Section 1612(a) of the Social Security Act states that "income" means both earned and unearned income. "Earned income" means only wages and net earnings from self-employment as defined in sections 203 and 211 of the Act, respectively, (with exceptions as provided in section 1612(a))." "Unearned income" means all other income.
Section 1612(b) sets forth the types of income which may be excluded in determining an individual's income for the purpose of title XVI of the Social Security Act.
Section 1612(b)(2) of the Social Security Act provides, as pertinent herein, that in determining the income of an individual there shall be excluded the first $240 per year (or proportionately smaller amounts for shorter periods) of income (whether earned or unearned) other than income which is paid on the basis of the need of the eligible individual.
Section 416.1102(a) of Regulations No. 16 defines income. The term "income" for purposes of title XVI of the Social Security Act (the Supplemental Security Income Law) means the receipt by an individual of any property or service which he can apply, either directly or by sale or conversion, to meeting his basic needs for food, clothing, and shelter.
The law and regulations cited above provide that a disabled individual is entitled to supplemental security income benefits only if her income, after excludable deductions, does not exceed the sum of $1,752 yearly, or $438 quarter (or $146 monthly if claimant is potentially entitled to one or more payments during a calendar quarter). Regulations No. 16, section 416.1102(a) defines income for purposes of title XVI as the receipt by an individual of any property or service which he can apply (emphasis supplied), either directly or by sale or conversion to meeting his basic needs for food, clothing, and shelter. In view of this regulation, it becomes clear that the allotment to the claimant by her daughter could have been wholly applied by the claimant toward meeting her basic needs for food, clothing, and shelter. It does not matter that the proceeds of the allotment were not, in fact, so applied by the claimant so long as she could have applied the proceeds in the manner mentioned by the regulations. Certainly, this might seem inequitable if the claimant applied only a portion of the allotment toward her living expenses, as she testified. However, the regulations are clear that the entire amount of the allotment must be charged as income to the claimant.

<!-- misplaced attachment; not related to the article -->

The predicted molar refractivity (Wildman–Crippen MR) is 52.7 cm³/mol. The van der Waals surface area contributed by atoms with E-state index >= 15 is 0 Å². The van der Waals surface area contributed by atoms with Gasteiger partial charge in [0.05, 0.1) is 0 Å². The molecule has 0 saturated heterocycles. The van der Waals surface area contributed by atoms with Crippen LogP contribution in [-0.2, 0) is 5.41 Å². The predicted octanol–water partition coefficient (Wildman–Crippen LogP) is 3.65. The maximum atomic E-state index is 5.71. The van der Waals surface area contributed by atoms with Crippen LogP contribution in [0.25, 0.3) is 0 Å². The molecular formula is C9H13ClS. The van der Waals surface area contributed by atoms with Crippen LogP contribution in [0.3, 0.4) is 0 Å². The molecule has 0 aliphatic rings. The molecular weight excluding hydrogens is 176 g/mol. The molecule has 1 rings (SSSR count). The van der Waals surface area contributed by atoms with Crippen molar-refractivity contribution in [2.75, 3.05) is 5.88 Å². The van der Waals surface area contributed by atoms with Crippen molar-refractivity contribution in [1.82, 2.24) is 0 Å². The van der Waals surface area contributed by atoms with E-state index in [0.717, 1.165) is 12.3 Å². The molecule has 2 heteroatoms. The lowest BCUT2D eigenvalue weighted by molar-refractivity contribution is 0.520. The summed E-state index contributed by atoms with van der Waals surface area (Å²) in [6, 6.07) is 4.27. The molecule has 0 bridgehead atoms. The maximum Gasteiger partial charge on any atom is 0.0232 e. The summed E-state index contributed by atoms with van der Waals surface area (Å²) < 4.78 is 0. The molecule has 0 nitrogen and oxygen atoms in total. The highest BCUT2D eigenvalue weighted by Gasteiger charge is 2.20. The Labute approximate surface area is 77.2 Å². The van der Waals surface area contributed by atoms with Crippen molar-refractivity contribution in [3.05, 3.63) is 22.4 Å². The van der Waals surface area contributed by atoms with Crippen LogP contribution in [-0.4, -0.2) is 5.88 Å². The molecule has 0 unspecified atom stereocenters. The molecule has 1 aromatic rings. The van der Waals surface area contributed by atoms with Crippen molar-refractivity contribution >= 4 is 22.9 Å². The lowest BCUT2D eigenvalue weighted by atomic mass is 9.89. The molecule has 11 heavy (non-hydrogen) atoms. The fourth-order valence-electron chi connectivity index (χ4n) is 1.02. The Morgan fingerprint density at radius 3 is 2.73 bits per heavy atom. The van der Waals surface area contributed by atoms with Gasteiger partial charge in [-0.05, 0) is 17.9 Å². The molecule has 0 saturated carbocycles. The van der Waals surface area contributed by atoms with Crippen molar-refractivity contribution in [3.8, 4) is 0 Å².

The only exclusion that can be applied toward the allotment proceeds received by the claimant is the exclusion outlined in section 1612(b)(2) of the law which provides for an exclusion of $240 yearly or $60 quarterly or $20 monthly. In this case, section 1611(c)(1) of the law provides for quarterly computation of countable income.
In accordance with the above, it is concluded and found by the Hearing Examiner that the claimant is not entitled to supplemental security income benefits for the quarter ending in March, 1975, by reason of the fact that she was receiving income in excess of the amount allowed by law.
For the three months ending in June, 1975, it is found that the claimant received the sum of $380 as proceeds of the allotment. Deducting the sum of $60 in accordance with law, the countable income of the claimant for that quarter was $320. Deducting $320 from potential payments of $438 ($146 for three months) results in the amount of $118 in benefits owing to the claimant for the quarter ending June 30, 1975.